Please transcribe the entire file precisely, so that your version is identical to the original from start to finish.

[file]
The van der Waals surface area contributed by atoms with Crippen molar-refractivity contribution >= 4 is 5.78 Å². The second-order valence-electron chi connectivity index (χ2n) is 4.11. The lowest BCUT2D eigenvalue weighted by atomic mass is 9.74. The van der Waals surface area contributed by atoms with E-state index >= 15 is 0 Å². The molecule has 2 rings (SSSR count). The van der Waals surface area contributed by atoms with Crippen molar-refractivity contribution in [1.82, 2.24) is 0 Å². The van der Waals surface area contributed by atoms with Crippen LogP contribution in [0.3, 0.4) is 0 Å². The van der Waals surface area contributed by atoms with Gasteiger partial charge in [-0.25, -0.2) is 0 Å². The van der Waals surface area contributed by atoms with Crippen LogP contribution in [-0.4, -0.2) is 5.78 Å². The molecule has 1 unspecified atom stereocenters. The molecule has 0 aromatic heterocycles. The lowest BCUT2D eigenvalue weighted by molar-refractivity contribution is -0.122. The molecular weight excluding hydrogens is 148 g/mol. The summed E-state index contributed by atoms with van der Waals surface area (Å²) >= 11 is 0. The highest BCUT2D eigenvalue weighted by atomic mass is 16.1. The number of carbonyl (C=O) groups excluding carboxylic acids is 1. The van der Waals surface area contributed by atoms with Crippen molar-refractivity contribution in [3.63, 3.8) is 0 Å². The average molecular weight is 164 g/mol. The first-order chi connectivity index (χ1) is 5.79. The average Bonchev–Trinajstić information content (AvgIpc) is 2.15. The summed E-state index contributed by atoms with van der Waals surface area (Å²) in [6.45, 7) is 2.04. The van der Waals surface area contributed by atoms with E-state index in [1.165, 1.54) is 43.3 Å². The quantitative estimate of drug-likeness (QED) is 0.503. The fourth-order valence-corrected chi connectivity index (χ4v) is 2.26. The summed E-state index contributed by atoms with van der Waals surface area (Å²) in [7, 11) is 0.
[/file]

The van der Waals surface area contributed by atoms with Crippen molar-refractivity contribution >= 4 is 5.78 Å². The second-order valence-electron chi connectivity index (χ2n) is 4.11. The lowest BCUT2D eigenvalue weighted by atomic mass is 9.74. The van der Waals surface area contributed by atoms with E-state index >= 15 is 0 Å². The molecule has 2 rings (SSSR count). The van der Waals surface area contributed by atoms with Crippen molar-refractivity contribution in [1.82, 2.24) is 0 Å². The van der Waals surface area contributed by atoms with Crippen LogP contribution in [0.3, 0.4) is 0 Å². The van der Waals surface area contributed by atoms with Gasteiger partial charge in [-0.25, -0.2) is 0 Å². The van der Waals surface area contributed by atoms with Crippen LogP contribution in [-0.4, -0.2) is 5.78 Å². The molecule has 1 unspecified atom stereocenters. The molecule has 0 aromatic heterocycles. The lowest BCUT2D eigenvalue weighted by molar-refractivity contribution is -0.122. The molecular weight excluding hydrogens is 148 g/mol. The summed E-state index contributed by atoms with van der Waals surface area (Å²) >= 11 is 0. The highest BCUT2D eigenvalue weighted by atomic mass is 16.1. The number of carbonyl (C=O) groups excluding carboxylic acids is 1. The van der Waals surface area contributed by atoms with Crippen molar-refractivity contribution in [3.63, 3.8) is 0 Å². The average molecular weight is 164 g/mol. The first-order chi connectivity index (χ1) is 5.79. The average Bonchev–Trinajstić information content (AvgIpc) is 2.15. The summed E-state index contributed by atoms with van der Waals surface area (Å²) in [6.45, 7) is 2.04. The van der Waals surface area contributed by atoms with E-state index in [1.165, 1.54) is 43.3 Å². The quantitative estimate of drug-likeness (QED) is 0.503. The fourth-order valence-corrected chi connectivity index (χ4v) is 2.26. The summed E-state index contributed by atoms with van der Waals surface area (Å²) in [7, 11) is 0.